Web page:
HEAR BEATE’s KEYNOTE IN LOS ANGELES May 17, NFTE 6 pm

Click here for a festive evening featuring NFTE Los Angeles Metro’s most exciting youth entrepreneurship competition.

Work-life balance is something I have been writing about for years. As a single mom, immigrant, and entrepreneur, I am no stranger to the day-to-day struggles many of you face. Putting in the hours to build a business, raising my daughter unassisted, earning enough money for both of us, and somehow holding onto a social life—all while taking care of myself and looking good—were the obstacles I faced in order to have it all.

Wanting everything is not for the weak. It is a lot of work.

There’s a new buzzword I’ve been hearing lately. On the heels of one of my favorite topics, balance, comes the new word, harmony. Instead of seeking a work-life balance, it seems we now want to create a harmonious life instead. It got me thinking.

I ran the words and scenarios through my head for days and came up with a conclusion—there is not much difference between balance and harmony for me. Just like finding our work-life balance is a challenge for most, so too is achieving harmony. Think about it. If we are not in balance, how can there be harmony?

As a woman who has defied the odds and made the impossible dream happen by building a business and selling it to Bill Gates (I still pinch myself every day), I have a thing or two to say about balance. Those who work with me or have taken one of my courses know I am practical and honest about how hard it can be.

Finding your balance and harmony is a daily battle. To help make it a little easier, here are a few of the things that I learned to accept instead of resist. Once we stop fighting and surrender to our own imperfections, life can be happily liberating.

  1. You can have whatever you want. But only if you set a main focus and have one priority at a time. You stick with it until you succeed, no matter how long it takes. Then, and only then, you move to the next item on your wish list. Do not try to have everything all at once. Chances are you will end up disappointed or even make yourself sick.
  2. Having balance during what I call ‘the defining years’ is close to impossible. Defining years are roughly from age 25-40 because what we do during those years will define the rest of our lives. Therefore, being mindful of what is really important to you is the key to your personal and professional success.
  3. It’s okay if you have to put your personal life on hold for now because you are focused on building your skills or business. (You’ll be surprised how many other people your age are in the same position.) Get the financial aspects out of your way so you can enjoy your social life when the time comes around. There is no deadline for when you can create your personal happiness. I know this firsthand because it has only been recently after my daughter graduated from college that I have time to enjoy friends and relationships. I am in my late forties and I found it shocking to realize how many others like me there are. Trust me, the best can still be ahead of you.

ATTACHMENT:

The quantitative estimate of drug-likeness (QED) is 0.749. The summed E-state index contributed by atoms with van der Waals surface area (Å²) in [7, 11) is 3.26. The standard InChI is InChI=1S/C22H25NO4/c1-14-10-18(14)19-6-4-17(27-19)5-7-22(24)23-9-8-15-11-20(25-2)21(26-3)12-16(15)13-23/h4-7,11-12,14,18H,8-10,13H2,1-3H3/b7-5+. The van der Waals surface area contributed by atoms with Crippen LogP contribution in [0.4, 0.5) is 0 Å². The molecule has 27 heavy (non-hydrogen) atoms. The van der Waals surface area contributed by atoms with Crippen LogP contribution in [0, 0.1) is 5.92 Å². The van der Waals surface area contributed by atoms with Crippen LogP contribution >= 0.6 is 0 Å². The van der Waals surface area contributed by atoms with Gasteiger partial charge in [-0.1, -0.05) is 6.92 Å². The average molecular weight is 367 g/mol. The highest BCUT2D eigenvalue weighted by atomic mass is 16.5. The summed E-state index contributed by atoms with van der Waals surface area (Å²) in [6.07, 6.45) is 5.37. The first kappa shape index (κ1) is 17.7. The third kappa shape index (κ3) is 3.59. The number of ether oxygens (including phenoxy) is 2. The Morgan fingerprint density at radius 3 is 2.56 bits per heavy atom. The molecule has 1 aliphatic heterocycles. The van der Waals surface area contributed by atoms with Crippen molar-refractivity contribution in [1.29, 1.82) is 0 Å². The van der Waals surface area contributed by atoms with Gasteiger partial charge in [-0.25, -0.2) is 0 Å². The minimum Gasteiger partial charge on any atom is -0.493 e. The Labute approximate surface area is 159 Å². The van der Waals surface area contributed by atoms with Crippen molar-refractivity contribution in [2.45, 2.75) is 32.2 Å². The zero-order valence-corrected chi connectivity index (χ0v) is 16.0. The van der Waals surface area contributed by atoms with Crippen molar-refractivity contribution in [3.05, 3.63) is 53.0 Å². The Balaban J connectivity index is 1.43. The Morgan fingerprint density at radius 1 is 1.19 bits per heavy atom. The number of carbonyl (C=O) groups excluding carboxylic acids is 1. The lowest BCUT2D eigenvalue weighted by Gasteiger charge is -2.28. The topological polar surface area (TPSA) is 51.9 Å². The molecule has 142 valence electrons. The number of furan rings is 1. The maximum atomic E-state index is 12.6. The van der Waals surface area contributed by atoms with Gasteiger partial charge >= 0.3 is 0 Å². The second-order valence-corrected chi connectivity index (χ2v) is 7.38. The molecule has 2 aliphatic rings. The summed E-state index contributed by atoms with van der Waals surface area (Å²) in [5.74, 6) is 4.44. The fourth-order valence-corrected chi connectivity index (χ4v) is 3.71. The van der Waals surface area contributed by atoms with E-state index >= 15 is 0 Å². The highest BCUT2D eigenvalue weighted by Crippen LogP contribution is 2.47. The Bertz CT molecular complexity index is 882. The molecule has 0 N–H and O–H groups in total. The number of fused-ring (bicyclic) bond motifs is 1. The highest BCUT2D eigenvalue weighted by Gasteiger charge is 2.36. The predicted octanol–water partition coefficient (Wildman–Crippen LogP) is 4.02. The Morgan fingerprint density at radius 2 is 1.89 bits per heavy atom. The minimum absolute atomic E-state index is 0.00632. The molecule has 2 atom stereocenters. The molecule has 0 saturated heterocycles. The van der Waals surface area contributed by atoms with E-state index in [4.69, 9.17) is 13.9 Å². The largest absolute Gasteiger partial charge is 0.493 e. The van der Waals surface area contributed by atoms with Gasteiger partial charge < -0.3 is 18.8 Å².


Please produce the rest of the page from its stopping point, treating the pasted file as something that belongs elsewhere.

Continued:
4. There is no police who will sentence you for committing the crime of not living up to your own standards. Self-imposed deadlines take the joy away from living mindfully in the present, and you only feel bad when you can’t meet your due dates. You are here to enjoy the journey.
  5. Balance or harmony is the mindfulness of recognizing the ebb and flow of life. When I used to work as a producer, I often had six intense production months that took every moment of my days and nights and then things slowed down over the summer. I used to freak out and stress knowing that there would be a slow period because what if I’d never get another job? I now realize that worrying was all in vain. Instead, I urge you to celebrate your busy times and take time to relax in the slow times. Neither state will last forever.

The key to living with mindfulness is giving up resistance and forcing ourselves to find pleasure in our lives even when they don’t go according to our pre-conceived plans. When I was in the dumpster with a personal debt of $135,000 and a very bleak future ahead of me, I always held onto the belief that there had to be something better coming. I didn’t know what that was, and luckily, I wasn’t too set on the outcome because what did come my way was so much bigger and better than anything I could have dreamed.

You are next. Start by giving up your resistance.

Pin It on Pinterest

Share This